The essayists are unlike earlier criticism in more than their theory-based techniques. They allude frequently to, and Garnier laments, they could not include Amanda Anderson's “Trollope's Modernity” (e.g., 6, 31n, 238-239), in which Anderson finds in Trollope's texts only a partial honoring of his characters' drive to achieve Trilling-like goals of sincerity (honesty) and authenticity (adherence to a sense of selfhood and values apart from their society's norms). The essayists take an adversarial stance towards supposed unexamined adherences to the optimism of leftist-liberal and social feminist thought of an earlier time. Using post-colonialist perspectives, they are able to be sceptical about liberal thought, and thus leave us with Trollope's insistence on prudential realities and desires as inescapable, frequently without pointing to (as Anderson does) significant characters in Trollope who find personally satisfying recourse in liberal choices, which include recalcitrance as a site of resistance. The essayists' own political stances are a hodge-podge: after reading Trollope, they suggest we are strongly challenged (?) (40-41, 160); they punt (248-49), assume Trollope was basically “an advanced liberal conservative” (201), celebrate him as a “benign” and healthy liberal (74, 97, 144), whig (164-65, 175) or melancholy sceptic (58-59); or (Skilton) return to the earlier previous generational attitude (e.g., Bill Overton and Robert Tracey) and “place [Trollope] firmly among mid-Victorian radicals, where, to the surprise of many, he deserves to be” (220). Ironically, the flaws in this volume arise from an insufficient interest in Anthony Trollope.

Photograph of Anthony Trollope, circa 1870s

Ellen Moody
George Mason University
Lecturer in English

The interested reader will find detailed summaries of these collection of essays book on my blog, "Ellen and Jim have a blog, two:" The Politics of Gender in Anthony Trollope's Novels (1), The Politics of Gender in Anthony Trollope's Novels (2)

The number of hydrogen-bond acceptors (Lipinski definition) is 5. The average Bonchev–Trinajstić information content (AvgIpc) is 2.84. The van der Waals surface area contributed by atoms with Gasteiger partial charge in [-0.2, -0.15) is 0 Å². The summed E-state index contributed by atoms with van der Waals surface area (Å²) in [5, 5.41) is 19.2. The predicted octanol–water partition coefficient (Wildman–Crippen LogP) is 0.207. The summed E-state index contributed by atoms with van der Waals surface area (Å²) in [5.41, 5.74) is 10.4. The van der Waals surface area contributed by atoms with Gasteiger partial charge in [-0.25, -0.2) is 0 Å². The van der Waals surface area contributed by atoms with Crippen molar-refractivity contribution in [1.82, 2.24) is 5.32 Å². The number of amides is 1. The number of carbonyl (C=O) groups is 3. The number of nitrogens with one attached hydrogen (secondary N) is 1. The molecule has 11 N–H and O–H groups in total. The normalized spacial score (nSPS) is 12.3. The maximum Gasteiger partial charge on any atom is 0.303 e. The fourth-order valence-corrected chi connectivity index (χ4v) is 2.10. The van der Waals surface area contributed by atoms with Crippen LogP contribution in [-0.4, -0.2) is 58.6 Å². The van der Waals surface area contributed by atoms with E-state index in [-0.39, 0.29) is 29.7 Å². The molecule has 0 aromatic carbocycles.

I've also provided a summary and description of The Trollope conference held at Exeter university, July 17-19, 2006.

Madame Max (Barbara Murray) and Lord Fawn (Derek Jacobi) (Pallisers) (BBC 1974)


  1. Anderson, Amanda. “Trollope's Modernity.” ELH 74 (2007):509-34.
  2. Hall, John N, James R. Kincaid, Ruth apRoberts, Juliet McMaster, Robert Tracy, Robert M. Polhemus, and John Halperin. “Trollopians Reduces.” 3 (1992):175-87.
  3. Herbert, Christopher. “He Knew He Was Right, Mrs Lynn Linton, and the Duplicities of Victorian Marriage.” Texas Studies in Language and Literature 25 (1981):448-69.
  4. Moody, Ellen. “Trollope's Comfort Romances for Men: Heterosexual Male Heroism in his Work.” The Victorian Web. Ed. George P. Landow. Literature, history, and culture in the age of Victoria. 18 July 2006. Web. 9 August 2006.
  5. Morse, Deborah Denenholz. “Educating Louis: Teaching the Victorian Father in Trollope's He Knew He Was Right.” The Erotics of Instruction. Edd. Regina Barreca and Deborah Denenholz Morse. Hanover: University Press of New England, 1997. 98-116.
  6. Overton, Bill. The Unofficial Trollope. Sussex: Harvester P, 1982.
  7. Tracey, Robert. Trollope's Later Novels. Berkeley: University of California P, 1978.

Biographical note:
ELLEN MOODY is a Lecturer in English at George Mason University. Her publications include Trollope on the 'Net (Hambledon Press and the Trollope Society, 1999) and two essays on Anthony Trollope's fiction; essays and reviews on 18th century women poets and writers; her specializations include Samuel Richardson, epistolary fiction, and Jane Austen. She has also published on George Eliot, film studies, translation art, and cyberspace. Her publications in cyberspace include a translation of Vittoria Colonna and Veronica Gambara's poetic corpus and e-text editions of later 18th century French epistolary novels. Some of her translated poems have been published in anthologies of poetry.

Contact Ellen Moody.
Pagemaster: Jim Moody.
Page Last Updated 15 November 2011